I’m kind of waiting for the other shoe to drop. I expected to feel crappy. I dreaded this chemo. Sam had to change his schedule all around to come with me even though I had other chemo-buddies who volunteered, since I was so worried it was going to go poorly. People sent vibes. Maybe it’s that. I have not taken off these anti-nausea wrist bands. Maybe it’s that. My mom generously gifted my a totally epic massage at the Hammam pre-chemo, and it was divine. Maybe it’s that. People brought movies. Maybe it’s that. The naturopath prescribed all kinds of things, including ginger tincture, and I definitely think it’s that.

It just feels… tentative. Maybe this weekend will be OK. Maybe I can go on a walk in the sunshine with a visiting college friend. Maybe I can finish editing my job letter. Maybe I can do laundry. Maybe. Maybe. Maybe.

That’s kind of what life is right now. Maybe I can do this or that or the other thing. Everything is uncertain, because I have cancer, and also because I’m on the totally uncertain PhD job market, and I’ve only had on Skype interview which resulted in not getting a follow-up interview. Maybe I’ll get an academic position- a job or a post doc or something. Maybe we’ll be in Vancouver at this time next year. Maybe I can go to yoga tonight. Maybe I’ll lose my eyebrows and eyelashes in the next round of chemo. Maybe I’ll remember to buy green tea the next time I’m at the store. Maybe it will help that I’ve cut flour, sugar, corn, soy, eggs and most animal products (I just can’t give up on cheese entirely) out of my diet. Maybe it makes sense to have radiation. Maybe I should contact an editor at MIT press about getting my diss into a book. Maybe the chemo will work. Maybe I’ll go on a young adult cancer adventure retreat. Maybe my cousin will be pregnant with our baby sometime soon. Maybe I should go to the store and buy out nausea wrist bands and ginger gravol. Maybe I should write my methodology. Maybe I’ll continue to feel well.

Working with uncertainty, living in uncertainty, feeling out what it means to live in this world with maybe, without the ability to reliably envision and depend on any kind of certain future. Today, uncertainty is delivering a sunny afternoon and a calm-ish belly. I’ll take it.

stranger and stranger

Things are so odd in cancerland. Every time we get more information, or I take a phone message, or I look at my body, or I make a decision, things get weirder. I am making decisions I didn’t even know were possible to consider a month ago. I am interfacing with people, places, and spaces that are entirely foreign. And it is profoundly strange.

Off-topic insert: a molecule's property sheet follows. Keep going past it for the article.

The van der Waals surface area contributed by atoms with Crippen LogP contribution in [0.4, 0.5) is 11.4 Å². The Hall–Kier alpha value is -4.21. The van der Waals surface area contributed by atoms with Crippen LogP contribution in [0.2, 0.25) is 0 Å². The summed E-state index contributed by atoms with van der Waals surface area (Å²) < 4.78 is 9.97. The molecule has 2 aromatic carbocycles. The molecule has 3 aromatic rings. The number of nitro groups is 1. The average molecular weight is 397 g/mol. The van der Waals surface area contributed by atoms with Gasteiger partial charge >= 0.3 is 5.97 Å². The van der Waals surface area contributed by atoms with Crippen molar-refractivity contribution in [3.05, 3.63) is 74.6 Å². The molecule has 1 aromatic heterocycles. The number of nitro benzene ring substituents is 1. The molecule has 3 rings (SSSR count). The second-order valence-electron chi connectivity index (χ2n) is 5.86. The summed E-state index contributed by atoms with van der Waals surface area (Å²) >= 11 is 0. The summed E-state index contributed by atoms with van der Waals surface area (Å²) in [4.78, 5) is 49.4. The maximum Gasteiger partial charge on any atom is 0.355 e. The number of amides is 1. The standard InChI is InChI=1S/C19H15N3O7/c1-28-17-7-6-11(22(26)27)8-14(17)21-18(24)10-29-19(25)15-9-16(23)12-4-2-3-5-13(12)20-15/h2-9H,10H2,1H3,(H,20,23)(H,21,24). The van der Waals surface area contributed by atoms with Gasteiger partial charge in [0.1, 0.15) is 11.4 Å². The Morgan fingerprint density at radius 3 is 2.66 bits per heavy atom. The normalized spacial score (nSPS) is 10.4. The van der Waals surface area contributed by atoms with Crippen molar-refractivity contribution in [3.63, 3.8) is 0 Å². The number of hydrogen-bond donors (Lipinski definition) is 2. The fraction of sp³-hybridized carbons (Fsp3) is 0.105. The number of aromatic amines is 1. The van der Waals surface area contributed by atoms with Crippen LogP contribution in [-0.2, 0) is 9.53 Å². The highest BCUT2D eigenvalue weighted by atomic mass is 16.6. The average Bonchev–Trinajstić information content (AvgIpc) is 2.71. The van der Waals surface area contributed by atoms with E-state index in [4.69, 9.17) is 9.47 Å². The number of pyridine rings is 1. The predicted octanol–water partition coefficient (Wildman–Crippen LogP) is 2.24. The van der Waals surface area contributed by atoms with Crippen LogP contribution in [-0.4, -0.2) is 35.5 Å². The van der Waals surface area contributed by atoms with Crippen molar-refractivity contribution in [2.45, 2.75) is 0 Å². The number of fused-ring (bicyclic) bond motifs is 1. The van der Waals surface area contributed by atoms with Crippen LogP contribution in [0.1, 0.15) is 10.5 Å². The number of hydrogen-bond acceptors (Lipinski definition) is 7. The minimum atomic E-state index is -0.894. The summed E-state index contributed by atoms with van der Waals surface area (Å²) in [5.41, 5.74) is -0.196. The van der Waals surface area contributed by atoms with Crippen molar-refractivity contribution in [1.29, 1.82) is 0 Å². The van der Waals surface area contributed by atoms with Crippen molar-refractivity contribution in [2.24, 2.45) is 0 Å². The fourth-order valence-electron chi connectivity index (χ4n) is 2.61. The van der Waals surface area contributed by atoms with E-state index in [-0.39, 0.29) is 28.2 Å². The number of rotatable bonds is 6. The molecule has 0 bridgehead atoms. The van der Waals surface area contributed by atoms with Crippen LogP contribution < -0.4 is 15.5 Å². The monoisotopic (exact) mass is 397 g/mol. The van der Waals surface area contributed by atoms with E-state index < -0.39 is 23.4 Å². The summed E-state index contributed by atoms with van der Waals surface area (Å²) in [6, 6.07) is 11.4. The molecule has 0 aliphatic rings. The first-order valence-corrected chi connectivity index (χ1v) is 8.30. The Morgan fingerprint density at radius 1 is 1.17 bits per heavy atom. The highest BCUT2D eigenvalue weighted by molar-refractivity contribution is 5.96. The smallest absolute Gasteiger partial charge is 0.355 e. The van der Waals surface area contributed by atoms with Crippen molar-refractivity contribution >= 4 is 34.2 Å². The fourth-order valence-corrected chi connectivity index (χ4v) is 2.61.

We got the results from my node surgery: negative! This is very good. I do still have a node in my neck that is slightly swollen, so I get that biopsied Friday, but otherwise, the nodes are clear. Everyone is very invested in knowing what stage my cancer is- everyone asks this, all the time, urging me to discuss it with my doctors and to have a clear idea of stage. I think people might not realize that stage is a bit arbitrary– someone decides what stage the cancer is. It is about size, node status, and grade. Mine is large, my nodes (look) clear, and its grade 3, which means it’s aggressive and fast-growing. The cancer is stage 2. The thing, though is that who knows if that means anything. Maybe it means a percent here or there, but actually, does it matter? In my case, who knows. We don’t yet know how nasty the cancer that took up residence in my body is, we don’t know if it will recur or when it could recur. Stage is knowledge people I care about crave, and I understand the relief at the early-stage diagnosis, and also, it feels entirely arbitrary. It feels like little more than an assurance cast into my world by doctors answering my questions. For such a sought-after piece of information, the doctors give it little time and attention. Just a tiny piece of knowledge, produced in our interactions, in my attempt to understand more and their inability to communicate years of much more finely tuned complexity to me in such a short period of time. Likewise, I have passed on this not-very-informative piece of information, and people grasp and run with the wind like the fact that the cancer is stage 2 matters more than the world itself.